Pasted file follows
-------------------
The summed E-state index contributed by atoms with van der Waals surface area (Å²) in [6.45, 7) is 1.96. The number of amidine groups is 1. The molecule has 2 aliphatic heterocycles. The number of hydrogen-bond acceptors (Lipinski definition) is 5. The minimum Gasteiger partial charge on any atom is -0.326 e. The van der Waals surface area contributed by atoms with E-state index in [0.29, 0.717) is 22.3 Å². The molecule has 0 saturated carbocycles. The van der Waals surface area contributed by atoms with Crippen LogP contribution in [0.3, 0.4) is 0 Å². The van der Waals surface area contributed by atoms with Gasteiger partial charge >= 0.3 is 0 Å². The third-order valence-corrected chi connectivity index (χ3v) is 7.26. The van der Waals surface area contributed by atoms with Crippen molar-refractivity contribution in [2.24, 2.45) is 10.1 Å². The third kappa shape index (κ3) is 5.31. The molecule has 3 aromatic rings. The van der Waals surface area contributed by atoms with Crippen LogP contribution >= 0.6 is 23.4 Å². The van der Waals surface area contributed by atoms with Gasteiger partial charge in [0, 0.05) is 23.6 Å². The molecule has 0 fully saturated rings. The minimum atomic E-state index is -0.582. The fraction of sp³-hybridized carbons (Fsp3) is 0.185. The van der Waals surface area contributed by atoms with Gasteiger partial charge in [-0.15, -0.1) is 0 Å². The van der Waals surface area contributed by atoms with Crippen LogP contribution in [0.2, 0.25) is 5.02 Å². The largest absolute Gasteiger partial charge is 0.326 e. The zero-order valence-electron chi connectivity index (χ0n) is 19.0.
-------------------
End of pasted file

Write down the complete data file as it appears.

The summed E-state index contributed by atoms with van der Waals surface area (Å²) in [6.45, 7) is 1.96. The number of amidine groups is 1. The molecule has 2 aliphatic heterocycles. The number of hydrogen-bond acceptors (Lipinski definition) is 5. The minimum Gasteiger partial charge on any atom is -0.326 e. The van der Waals surface area contributed by atoms with E-state index in [0.29, 0.717) is 22.3 Å². The molecule has 0 saturated carbocycles. The van der Waals surface area contributed by atoms with Crippen LogP contribution in [0.3, 0.4) is 0 Å². The van der Waals surface area contributed by atoms with Gasteiger partial charge >= 0.3 is 0 Å². The third-order valence-corrected chi connectivity index (χ3v) is 7.26. The van der Waals surface area contributed by atoms with Crippen molar-refractivity contribution in [2.24, 2.45) is 10.1 Å². The third kappa shape index (κ3) is 5.31. The molecule has 3 aromatic rings. The van der Waals surface area contributed by atoms with Crippen LogP contribution >= 0.6 is 23.4 Å². The van der Waals surface area contributed by atoms with Gasteiger partial charge in [0, 0.05) is 23.6 Å². The molecule has 0 fully saturated rings. The minimum atomic E-state index is -0.582. The fraction of sp³-hybridized carbons (Fsp3) is 0.185. The van der Waals surface area contributed by atoms with Gasteiger partial charge in [-0.15, -0.1) is 0 Å². The van der Waals surface area contributed by atoms with Crippen LogP contribution in [0.2, 0.25) is 5.02 Å². The largest absolute Gasteiger partial charge is 0.326 e. The zero-order valence-electron chi connectivity index (χ0n) is 19.0.